• Introduction
  • Historical Studies on the Shunammite Woman
  • Rabbinic Tradition
  • Feminist Interpretation
  • Structure
  • Genre
  • Setting
  • Intention
  • Chapter Six: The Unnamed Woman 3: The Israelite Girl, as the Prophetess, in 2 Kings 5
  • Introduction
  • Historical Studies on the Naaman Narrative
  • Structure
  • Genre
  • Setting
  • Intention
  • Chapter Seven: The Unnamed Woman 4: The Shunammite Woman’s Return in 2 Kings 8:1–6
  • Introduction
  • Historical Studies on 2 Kings 8:1–6
  • Structure
  • Genre
  • Setting
  • Intention
  • Conclusion
  • Notes
  • Bibliography
  • Index
  • Series index

← x | xi → Acknowledgments

This book is a revised version of my doctoral dissertation completed at Claremont Graduate University in the spring of 2011. My deepest gratitude is due to the members of my dissertation committee for their supervision, insightful engagement, and warm-hearted support and encouragement. My profound gratitude goes to Dr. Marvin A. Sweeney, my doctor father, for opening my eyes to the conceptualization of the Hebrew Bible, for encouraging me to share my insights as a Korean woman in my work, and for guiding me with endless support until my efforts finally succeeded. It is difficult for me to find appropriate words to express my great indebtedness for his care in both academic and ministerial guidance. His foundational work in form criticism allowed me to highlight the unnamed women narratives in the Hebrew Bible and helped me to reveal their presence in the modern world.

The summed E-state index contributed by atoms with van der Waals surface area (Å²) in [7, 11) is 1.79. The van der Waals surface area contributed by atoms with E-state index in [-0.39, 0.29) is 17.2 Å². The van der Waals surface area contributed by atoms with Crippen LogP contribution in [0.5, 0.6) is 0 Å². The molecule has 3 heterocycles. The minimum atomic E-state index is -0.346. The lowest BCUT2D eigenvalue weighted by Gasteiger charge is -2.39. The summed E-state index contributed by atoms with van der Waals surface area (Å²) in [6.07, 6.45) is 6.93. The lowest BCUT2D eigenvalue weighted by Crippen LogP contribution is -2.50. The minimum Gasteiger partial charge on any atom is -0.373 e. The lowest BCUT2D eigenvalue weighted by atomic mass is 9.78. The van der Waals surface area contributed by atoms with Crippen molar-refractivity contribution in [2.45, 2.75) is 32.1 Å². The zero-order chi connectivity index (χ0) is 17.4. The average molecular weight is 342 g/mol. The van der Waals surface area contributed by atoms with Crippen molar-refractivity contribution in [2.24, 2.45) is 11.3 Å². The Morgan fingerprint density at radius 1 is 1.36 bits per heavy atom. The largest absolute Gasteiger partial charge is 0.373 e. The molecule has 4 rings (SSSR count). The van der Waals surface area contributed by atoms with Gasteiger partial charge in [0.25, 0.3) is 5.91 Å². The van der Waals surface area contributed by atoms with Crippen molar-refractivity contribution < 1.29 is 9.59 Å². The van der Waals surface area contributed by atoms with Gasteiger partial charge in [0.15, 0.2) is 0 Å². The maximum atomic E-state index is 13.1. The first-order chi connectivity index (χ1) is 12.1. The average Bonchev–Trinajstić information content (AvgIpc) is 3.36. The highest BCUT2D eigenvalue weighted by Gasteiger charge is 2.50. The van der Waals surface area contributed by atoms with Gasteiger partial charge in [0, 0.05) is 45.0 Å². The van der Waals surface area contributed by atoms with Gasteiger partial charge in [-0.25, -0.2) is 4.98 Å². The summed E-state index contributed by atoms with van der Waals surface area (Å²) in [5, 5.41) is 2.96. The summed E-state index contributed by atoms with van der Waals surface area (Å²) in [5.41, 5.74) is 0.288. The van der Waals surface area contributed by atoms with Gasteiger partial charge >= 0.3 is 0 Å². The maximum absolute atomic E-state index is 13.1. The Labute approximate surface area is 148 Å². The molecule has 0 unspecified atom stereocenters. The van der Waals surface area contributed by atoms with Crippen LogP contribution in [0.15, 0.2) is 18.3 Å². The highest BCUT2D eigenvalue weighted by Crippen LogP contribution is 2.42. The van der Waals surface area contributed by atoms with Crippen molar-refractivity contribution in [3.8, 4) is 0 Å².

I am also grateful to Dr. Kristin De Troyer who taught me textual criticism at CGU before moving to the University of St. Andrews. From her, I have learned the techniques for fruitful understandings of texts. She also suggested insightful criticisms in her prompt responses to my drafts. I would like to thank her for all her time and long distance help for me. Dr. Tammi J. Schneider usefully directed me to study ancient Near Eastern literature and history, which formed the basis for my exegetical chapters. I have benefited from her substantive comments on this project and advice on my doctoral program from start to finish. Special thanks ← xi | xii → are due to Dr. Carleen Mandolfo for her passionate participation as a committee member. Her suggestions encouraged me to reshape my methodological thinking and to improve my work for readers in both academic and pastoral settings.

Much gratitude is also due to the faculty at San Francisco Theological Seminary, who helped me to seek my pastoral calling which allowed me to become an ordained minister of the Presbyterian Church. In addition, this work has begun to sprout from the academic environments at Ewha Womans University in Seoul, South Korea. My thanks go to my professors at Ewha: Drs. Soon Kyung Park, David Kwang-sun Suh, Won Ki Park, Seung Hee Sohn, Jae Ock Jeon and Sang Chang. I am especially indebted to Dr. Kyung Sook Lee, my graduate advisor at Ewha. She gave me a foundational understanding of biblical theology, which has been the bedrock of my scholarly ability until now.